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The Daily Wildcat

The Daily Wildcat


    SkyNights unravel the mysteries of the universe

    This photo was captured after a five-hour-long exposure and illustrates the type of images the center is capable of capturing from atop Mount Lemmon.
    This photo was captured after a five-hour-long exposure and illustrates the type of images the center is capable of capturing from atop Mount Lemmon.

    A converted Cat Tran winds its way up the twisted snowy passage to the summit of Mt. Lemmon, where the UA Mt. Lemmon SkyCenter sits over 9,000 feet above sea level. At the top, visitors emerge to begin a journey that will take them across the universe.

    “”Tonight’s presentation is about perspectives,”” program coordinator Adam Block said to the crowd as he kicked off the evening. “”Our solar system, the nearest stars, and beyond.””

    The Jan. 16 special program, titled “”Our Place in the Universe,”” aimed to give participants a grasp of the scale of the universe, from our own sun 93 million miles away to a quasar galaxy 5 billion light years away.

    “”The views I’ll be giving you are as good as they get”” Block said. “”There is no one else doing what I am trying to do tonight.””

    Block graduated from the UA with a degree in astrophysics in 1995.

    The SkyCenter is a non profit public outreach organization, run by the UA College of Science and Steward Observatory. Located atop the tallest peak in the Coronado National Forest just north of Tucson, their public programs are designed to teach people more about astronomy and work done by UA researchers.

    The special “”Our Place in the Universe”” program costs participants $60, but regular events cost $48 and include a meal.

    Originally used as a military radar facility during the Cold War, the Mt. Lemmon summit is now a premier site for astronomical research and opened up for public programs in April 2008.

    The Korea Astronomy and Space Science Institute also rents a neighboring facility and operates a telescope remotely from halfway across the world.

    “”It’s the highest peak in the area with the greatest telescope and the nicest skies. What more do you want out of life?”” SkyNights volunteer Dale Cupp said. He has worked as a volunteer since September and assists in the operational aspect of the program.

    “”It’s something I’ve always wanted to do,”” Dale said. “”Amateur astronomers always want a bigger telescope.””

    Before the stargazing began, Block gave a presentation on the scale of the universe to give guests a sense of how Earth fits into the system.

    To illustrate the first unit of distance, the group ventured out onto the mountain’s edge where they looked over the snowy forest and into the setting sun.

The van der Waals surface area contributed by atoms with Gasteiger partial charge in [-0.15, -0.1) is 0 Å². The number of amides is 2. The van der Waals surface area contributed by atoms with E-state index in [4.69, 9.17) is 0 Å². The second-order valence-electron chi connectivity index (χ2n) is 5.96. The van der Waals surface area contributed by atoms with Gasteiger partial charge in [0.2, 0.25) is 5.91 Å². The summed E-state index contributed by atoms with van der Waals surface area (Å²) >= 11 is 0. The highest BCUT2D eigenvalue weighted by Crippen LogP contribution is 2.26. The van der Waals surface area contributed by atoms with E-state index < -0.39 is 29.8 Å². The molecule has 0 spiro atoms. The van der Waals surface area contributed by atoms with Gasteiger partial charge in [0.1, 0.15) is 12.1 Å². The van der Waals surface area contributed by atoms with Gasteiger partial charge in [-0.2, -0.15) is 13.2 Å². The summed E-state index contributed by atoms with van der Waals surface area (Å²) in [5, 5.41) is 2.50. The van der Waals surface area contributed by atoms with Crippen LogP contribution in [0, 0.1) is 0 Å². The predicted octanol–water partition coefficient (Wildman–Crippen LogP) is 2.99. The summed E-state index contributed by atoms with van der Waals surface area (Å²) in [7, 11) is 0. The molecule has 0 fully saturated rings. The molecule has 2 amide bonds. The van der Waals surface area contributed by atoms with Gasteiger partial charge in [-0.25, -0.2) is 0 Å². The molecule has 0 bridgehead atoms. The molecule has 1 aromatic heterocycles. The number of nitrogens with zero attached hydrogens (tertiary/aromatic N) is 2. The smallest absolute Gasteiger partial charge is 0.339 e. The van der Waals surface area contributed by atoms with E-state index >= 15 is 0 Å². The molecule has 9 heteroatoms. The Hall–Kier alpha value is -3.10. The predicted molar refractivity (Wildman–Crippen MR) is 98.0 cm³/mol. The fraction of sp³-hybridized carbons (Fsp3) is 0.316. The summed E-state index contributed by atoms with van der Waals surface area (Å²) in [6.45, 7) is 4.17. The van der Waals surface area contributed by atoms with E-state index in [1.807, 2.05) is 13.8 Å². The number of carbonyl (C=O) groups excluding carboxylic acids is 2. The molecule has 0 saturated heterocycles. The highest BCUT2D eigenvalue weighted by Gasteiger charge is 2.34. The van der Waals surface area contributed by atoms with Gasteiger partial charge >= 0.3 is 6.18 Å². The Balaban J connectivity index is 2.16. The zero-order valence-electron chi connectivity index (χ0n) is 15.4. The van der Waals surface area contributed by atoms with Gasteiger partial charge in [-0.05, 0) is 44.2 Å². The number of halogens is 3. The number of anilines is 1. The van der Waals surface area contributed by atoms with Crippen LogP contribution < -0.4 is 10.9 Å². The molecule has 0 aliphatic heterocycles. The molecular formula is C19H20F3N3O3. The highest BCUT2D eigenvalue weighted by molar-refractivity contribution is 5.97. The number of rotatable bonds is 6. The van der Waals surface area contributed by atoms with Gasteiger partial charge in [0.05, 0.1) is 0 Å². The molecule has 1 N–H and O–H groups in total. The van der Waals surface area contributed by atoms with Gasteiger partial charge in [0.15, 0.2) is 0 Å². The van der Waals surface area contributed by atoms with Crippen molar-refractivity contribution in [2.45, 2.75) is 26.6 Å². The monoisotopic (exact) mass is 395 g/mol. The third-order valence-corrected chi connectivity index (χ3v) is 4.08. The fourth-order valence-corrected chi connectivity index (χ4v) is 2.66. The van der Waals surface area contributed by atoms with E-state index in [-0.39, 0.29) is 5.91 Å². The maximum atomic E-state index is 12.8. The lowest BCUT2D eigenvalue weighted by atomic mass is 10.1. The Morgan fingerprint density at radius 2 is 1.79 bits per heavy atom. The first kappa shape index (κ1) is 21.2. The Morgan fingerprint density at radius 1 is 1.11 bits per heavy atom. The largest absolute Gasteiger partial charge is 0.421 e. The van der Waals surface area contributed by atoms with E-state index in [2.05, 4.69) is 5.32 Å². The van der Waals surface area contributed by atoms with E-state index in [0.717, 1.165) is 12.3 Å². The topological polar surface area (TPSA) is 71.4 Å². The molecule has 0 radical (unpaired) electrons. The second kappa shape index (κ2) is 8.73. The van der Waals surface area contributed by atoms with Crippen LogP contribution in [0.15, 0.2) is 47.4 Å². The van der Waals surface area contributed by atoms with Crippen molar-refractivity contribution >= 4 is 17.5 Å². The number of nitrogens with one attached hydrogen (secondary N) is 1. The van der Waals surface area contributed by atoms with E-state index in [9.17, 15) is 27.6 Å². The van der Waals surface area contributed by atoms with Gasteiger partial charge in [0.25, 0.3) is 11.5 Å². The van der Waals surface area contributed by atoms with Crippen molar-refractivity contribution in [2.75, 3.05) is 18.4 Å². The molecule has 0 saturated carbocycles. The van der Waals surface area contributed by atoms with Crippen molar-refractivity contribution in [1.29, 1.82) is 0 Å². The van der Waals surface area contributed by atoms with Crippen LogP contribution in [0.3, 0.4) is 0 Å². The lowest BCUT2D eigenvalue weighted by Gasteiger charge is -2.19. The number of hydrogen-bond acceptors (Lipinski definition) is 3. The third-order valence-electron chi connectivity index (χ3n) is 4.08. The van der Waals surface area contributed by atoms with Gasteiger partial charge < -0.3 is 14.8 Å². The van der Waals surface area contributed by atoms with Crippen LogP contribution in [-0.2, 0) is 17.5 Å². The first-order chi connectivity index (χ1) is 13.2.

Block taught them why shadows are blue and they viewed the distorted image of the “”green rim”” seen at the moment the sun sets.

    As night fell, the group entered the SkyNights facility where a 30-foot diameter dome rotates overhead to display the night sky. It houses a 24-inch RC Optical Systems telescope used only for public programs.

    This summer Block said the SkyNights program will receive a new 32-inch telescope donated from private contributions.

    “”I’ll show you which stars are the closest, which stars are the furthest, which ones will blow up!”” Block said.

    Guests huddled around the telescope, viewing stars and galaxies as they were taken on a tour of the universe, spanning out from the perspective of our own planet.

    “”Looking through the eyepiece takes patience and perseverance,”” Block said. “”We are always looking back in time.””

    Unsheltered from the icy breeze atop the mountain, visitors also participated in a stargazing session and used star charts to locate constellations, and even galaxies, with their naked eyes.

    Block timed the stargazing session so, at 6:26 p.m., viewers caught what he said was a special sight.

    “”Can you see that thing moving?”” Block asked the crowd while pointing above. “”That is not a star. That is the International Space Station! There are people up there.””

    As temperatures plummeted below 30 degrees, participants sought refuge in the “”warm room”” adjacent to the telescope. Block took pictures of deep sky objects with a charge-coupled device camera attached to the telescope, and printed a one-minute exposure photo of the Orion nebula for them to take home as a souvenir.

    The SkyNights program usually runs four nights a week, and attracts people from across the country, he said.

    Danielle Goodman and her father Don Goodman flew in from Marietta, Ga. to participate in the SkyNights program and tour the UA, where Danielle was just accepted into the engineering program for next fall.

    “”I just like space,”” said Danielle Goodman, who later got to operate the dome’s mechanical roof.

    “”It’s interesting to see it firsthand. I watch a lot of it on the science channels. It’s more educational. It starts to sink in when you see it yourself,”” Don Goodman said.

    Ken Pieti traveled “”vagabond style”” in a motor home from Detroit, Mich., to participate in the SkyNights program. He said the rural atmosphere provided him with a rare opportunity to gaze up into the night sky.

    Pieti said, “”There’s no stars left in Motown.””

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